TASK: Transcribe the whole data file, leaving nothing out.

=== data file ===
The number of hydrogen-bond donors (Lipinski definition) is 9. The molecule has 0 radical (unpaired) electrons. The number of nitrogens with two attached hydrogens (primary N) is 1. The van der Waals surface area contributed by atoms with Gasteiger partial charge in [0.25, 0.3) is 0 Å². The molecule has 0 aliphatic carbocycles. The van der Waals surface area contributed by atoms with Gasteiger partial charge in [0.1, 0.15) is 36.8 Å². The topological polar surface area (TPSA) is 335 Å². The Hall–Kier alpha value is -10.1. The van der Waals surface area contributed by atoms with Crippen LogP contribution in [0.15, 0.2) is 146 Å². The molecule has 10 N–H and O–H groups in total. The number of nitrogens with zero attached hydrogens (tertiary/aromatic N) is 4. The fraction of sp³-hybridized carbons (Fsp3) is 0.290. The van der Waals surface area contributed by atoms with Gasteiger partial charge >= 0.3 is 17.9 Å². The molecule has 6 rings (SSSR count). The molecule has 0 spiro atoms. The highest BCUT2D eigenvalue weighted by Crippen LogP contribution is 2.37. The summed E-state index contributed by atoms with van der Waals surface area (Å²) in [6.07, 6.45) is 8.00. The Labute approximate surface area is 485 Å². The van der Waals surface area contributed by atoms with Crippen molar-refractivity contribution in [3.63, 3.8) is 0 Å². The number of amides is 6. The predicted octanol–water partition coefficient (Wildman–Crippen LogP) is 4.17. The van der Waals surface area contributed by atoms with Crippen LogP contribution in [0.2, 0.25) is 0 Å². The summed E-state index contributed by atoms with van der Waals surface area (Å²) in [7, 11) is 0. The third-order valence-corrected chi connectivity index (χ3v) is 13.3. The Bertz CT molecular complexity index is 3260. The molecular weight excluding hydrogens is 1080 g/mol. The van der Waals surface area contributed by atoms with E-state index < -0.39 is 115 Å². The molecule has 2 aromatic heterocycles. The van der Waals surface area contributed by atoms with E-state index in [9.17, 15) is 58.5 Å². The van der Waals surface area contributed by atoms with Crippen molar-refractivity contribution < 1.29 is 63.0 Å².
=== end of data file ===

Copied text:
The number of hydrogen-bond donors (Lipinski definition) is 9. The molecule has 0 radical (unpaired) electrons. The number of nitrogens with two attached hydrogens (primary N) is 1. The van der Waals surface area contributed by atoms with Gasteiger partial charge in [0.25, 0.3) is 0 Å². The molecule has 0 aliphatic carbocycles. The van der Waals surface area contributed by atoms with Gasteiger partial charge in [0.1, 0.15) is 36.8 Å². The topological polar surface area (TPSA) is 335 Å². The Hall–Kier alpha value is -10.1. The van der Waals surface area contributed by atoms with Crippen LogP contribution in [0.15, 0.2) is 146 Å². The molecule has 10 N–H and O–H groups in total. The number of nitrogens with zero attached hydrogens (tertiary/aromatic N) is 4. The fraction of sp³-hybridized carbons (Fsp3) is 0.290. The van der Waals surface area contributed by atoms with Gasteiger partial charge >= 0.3 is 17.9 Å². The molecule has 6 rings (SSSR count). The molecule has 0 spiro atoms. The highest BCUT2D eigenvalue weighted by Crippen LogP contribution is 2.37. The summed E-state index contributed by atoms with van der Waals surface area (Å²) in [6.07, 6.45) is 8.00. The Labute approximate surface area is 485 Å². The van der Waals surface area contributed by atoms with Crippen molar-refractivity contribution in [3.63, 3.8) is 0 Å². The number of amides is 6. The predicted octanol–water partition coefficient (Wildman–Crippen LogP) is 4.17. The van der Waals surface area contributed by atoms with Crippen LogP contribution in [0.2, 0.25) is 0 Å². The summed E-state index contributed by atoms with van der Waals surface area (Å²) in [7, 11) is 0. The third-order valence-corrected chi connectivity index (χ3v) is 13.3. The Bertz CT molecular complexity index is 3260. The molecular weight excluding hydrogens is 1080 g/mol. The van der Waals surface area contributed by atoms with E-state index < -0.39 is 115 Å². The molecule has 2 aromatic heterocycles. The van der Waals surface area contributed by atoms with E-state index in [9.17, 15) is 58.5 Å². The van der Waals surface area contributed by atoms with Crippen molar-refractivity contribution < 1.29 is 63.0 Å².